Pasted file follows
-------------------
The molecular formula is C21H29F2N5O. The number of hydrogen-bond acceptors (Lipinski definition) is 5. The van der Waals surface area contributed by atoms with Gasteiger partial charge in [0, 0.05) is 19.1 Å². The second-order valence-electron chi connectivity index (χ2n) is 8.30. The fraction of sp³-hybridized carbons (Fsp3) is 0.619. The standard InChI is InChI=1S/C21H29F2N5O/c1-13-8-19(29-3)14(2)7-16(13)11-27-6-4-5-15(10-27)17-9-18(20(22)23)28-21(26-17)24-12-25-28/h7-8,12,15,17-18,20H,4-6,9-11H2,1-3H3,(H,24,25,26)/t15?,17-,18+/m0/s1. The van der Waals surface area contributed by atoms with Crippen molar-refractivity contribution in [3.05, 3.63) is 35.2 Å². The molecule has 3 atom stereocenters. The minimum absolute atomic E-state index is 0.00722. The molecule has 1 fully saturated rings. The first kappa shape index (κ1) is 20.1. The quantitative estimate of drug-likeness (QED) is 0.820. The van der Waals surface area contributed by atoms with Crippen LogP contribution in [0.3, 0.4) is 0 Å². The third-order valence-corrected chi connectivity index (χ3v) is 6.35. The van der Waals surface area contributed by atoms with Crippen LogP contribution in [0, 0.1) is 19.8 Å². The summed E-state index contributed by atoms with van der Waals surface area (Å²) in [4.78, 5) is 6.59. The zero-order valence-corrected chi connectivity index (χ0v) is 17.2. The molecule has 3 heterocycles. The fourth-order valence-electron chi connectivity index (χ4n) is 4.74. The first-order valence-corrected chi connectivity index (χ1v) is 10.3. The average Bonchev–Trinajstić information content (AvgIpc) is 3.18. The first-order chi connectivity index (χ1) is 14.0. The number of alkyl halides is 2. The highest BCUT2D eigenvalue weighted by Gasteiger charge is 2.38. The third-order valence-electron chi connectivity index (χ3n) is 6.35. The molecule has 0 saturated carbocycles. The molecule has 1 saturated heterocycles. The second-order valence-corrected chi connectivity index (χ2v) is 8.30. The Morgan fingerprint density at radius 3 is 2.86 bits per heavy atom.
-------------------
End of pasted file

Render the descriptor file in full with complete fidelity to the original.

The molecular formula is C21H29F2N5O. The number of hydrogen-bond acceptors (Lipinski definition) is 5. The van der Waals surface area contributed by atoms with Gasteiger partial charge in [0, 0.05) is 19.1 Å². The second-order valence-electron chi connectivity index (χ2n) is 8.30. The fraction of sp³-hybridized carbons (Fsp3) is 0.619. The standard InChI is InChI=1S/C21H29F2N5O/c1-13-8-19(29-3)14(2)7-16(13)11-27-6-4-5-15(10-27)17-9-18(20(22)23)28-21(26-17)24-12-25-28/h7-8,12,15,17-18,20H,4-6,9-11H2,1-3H3,(H,24,25,26)/t15?,17-,18+/m0/s1. The van der Waals surface area contributed by atoms with Crippen molar-refractivity contribution in [3.05, 3.63) is 35.2 Å². The molecule has 3 atom stereocenters. The minimum absolute atomic E-state index is 0.00722. The molecule has 1 fully saturated rings. The first kappa shape index (κ1) is 20.1. The quantitative estimate of drug-likeness (QED) is 0.820. The van der Waals surface area contributed by atoms with Crippen LogP contribution in [0.3, 0.4) is 0 Å². The third-order valence-corrected chi connectivity index (χ3v) is 6.35. The van der Waals surface area contributed by atoms with Crippen LogP contribution in [0, 0.1) is 19.8 Å². The summed E-state index contributed by atoms with van der Waals surface area (Å²) in [4.78, 5) is 6.59. The zero-order valence-corrected chi connectivity index (χ0v) is 17.2. The molecule has 3 heterocycles. The fourth-order valence-electron chi connectivity index (χ4n) is 4.74. The first-order valence-corrected chi connectivity index (χ1v) is 10.3. The average Bonchev–Trinajstić information content (AvgIpc) is 3.18. The first-order chi connectivity index (χ1) is 14.0. The number of alkyl halides is 2. The highest BCUT2D eigenvalue weighted by Gasteiger charge is 2.38. The third-order valence-electron chi connectivity index (χ3n) is 6.35. The molecule has 0 saturated carbocycles. The molecule has 1 saturated heterocycles. The second-order valence-corrected chi connectivity index (χ2v) is 8.30. The Morgan fingerprint density at radius 3 is 2.86 bits per heavy atom.